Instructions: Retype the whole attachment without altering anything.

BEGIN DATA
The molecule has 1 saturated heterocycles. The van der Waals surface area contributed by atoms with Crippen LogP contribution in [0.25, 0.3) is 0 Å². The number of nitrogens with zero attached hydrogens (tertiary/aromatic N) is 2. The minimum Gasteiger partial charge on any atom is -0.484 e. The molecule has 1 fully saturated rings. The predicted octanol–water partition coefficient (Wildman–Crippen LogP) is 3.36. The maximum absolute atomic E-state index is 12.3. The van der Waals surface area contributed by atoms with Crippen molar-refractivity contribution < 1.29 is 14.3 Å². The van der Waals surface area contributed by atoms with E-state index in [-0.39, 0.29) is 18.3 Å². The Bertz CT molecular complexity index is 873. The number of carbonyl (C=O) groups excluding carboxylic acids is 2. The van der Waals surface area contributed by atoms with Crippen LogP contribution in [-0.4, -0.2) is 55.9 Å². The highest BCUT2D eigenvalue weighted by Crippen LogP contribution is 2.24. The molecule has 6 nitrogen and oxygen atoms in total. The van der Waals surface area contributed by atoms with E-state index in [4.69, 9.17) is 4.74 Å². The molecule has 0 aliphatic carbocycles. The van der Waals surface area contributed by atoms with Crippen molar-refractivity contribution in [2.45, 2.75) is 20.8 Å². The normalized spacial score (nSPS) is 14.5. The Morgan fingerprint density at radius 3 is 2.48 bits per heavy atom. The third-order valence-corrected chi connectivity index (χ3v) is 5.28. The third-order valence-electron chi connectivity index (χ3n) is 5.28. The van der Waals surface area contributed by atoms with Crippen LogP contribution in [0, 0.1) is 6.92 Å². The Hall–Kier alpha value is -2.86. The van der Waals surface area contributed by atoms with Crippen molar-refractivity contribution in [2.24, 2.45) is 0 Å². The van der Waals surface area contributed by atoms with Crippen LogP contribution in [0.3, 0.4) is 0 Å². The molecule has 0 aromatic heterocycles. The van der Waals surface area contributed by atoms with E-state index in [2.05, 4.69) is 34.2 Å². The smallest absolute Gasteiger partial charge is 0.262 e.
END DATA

The molecule has 1 saturated heterocycles. The van der Waals surface area contributed by atoms with Crippen LogP contribution in [0.25, 0.3) is 0 Å². The number of nitrogens with zero attached hydrogens (tertiary/aromatic N) is 2. The minimum Gasteiger partial charge on any atom is -0.484 e. The molecule has 1 fully saturated rings. The predicted octanol–water partition coefficient (Wildman–Crippen LogP) is 3.36. The maximum absolute atomic E-state index is 12.3. The van der Waals surface area contributed by atoms with Crippen molar-refractivity contribution < 1.29 is 14.3 Å². The van der Waals surface area contributed by atoms with E-state index in [-0.39, 0.29) is 18.3 Å². The Bertz CT molecular complexity index is 873. The number of carbonyl (C=O) groups excluding carboxylic acids is 2. The van der Waals surface area contributed by atoms with Crippen LogP contribution in [-0.4, -0.2) is 55.9 Å². The highest BCUT2D eigenvalue weighted by Crippen LogP contribution is 2.24. The molecule has 6 nitrogen and oxygen atoms in total. The van der Waals surface area contributed by atoms with E-state index in [4.69, 9.17) is 4.74 Å². The molecule has 0 aliphatic carbocycles. The van der Waals surface area contributed by atoms with Crippen molar-refractivity contribution in [2.45, 2.75) is 20.8 Å². The normalized spacial score (nSPS) is 14.5. The Morgan fingerprint density at radius 3 is 2.48 bits per heavy atom. The third-order valence-corrected chi connectivity index (χ3v) is 5.28. The third-order valence-electron chi connectivity index (χ3n) is 5.28. The van der Waals surface area contributed by atoms with Crippen LogP contribution in [0, 0.1) is 6.92 Å². The Hall–Kier alpha value is -2.86. The van der Waals surface area contributed by atoms with Crippen molar-refractivity contribution in [2.24, 2.45) is 0 Å². The van der Waals surface area contributed by atoms with Crippen LogP contribution in [0.3, 0.4) is 0 Å². The molecule has 0 aromatic heterocycles. The van der Waals surface area contributed by atoms with E-state index in [2.05, 4.69) is 34.2 Å². The smallest absolute Gasteiger partial charge is 0.262 e.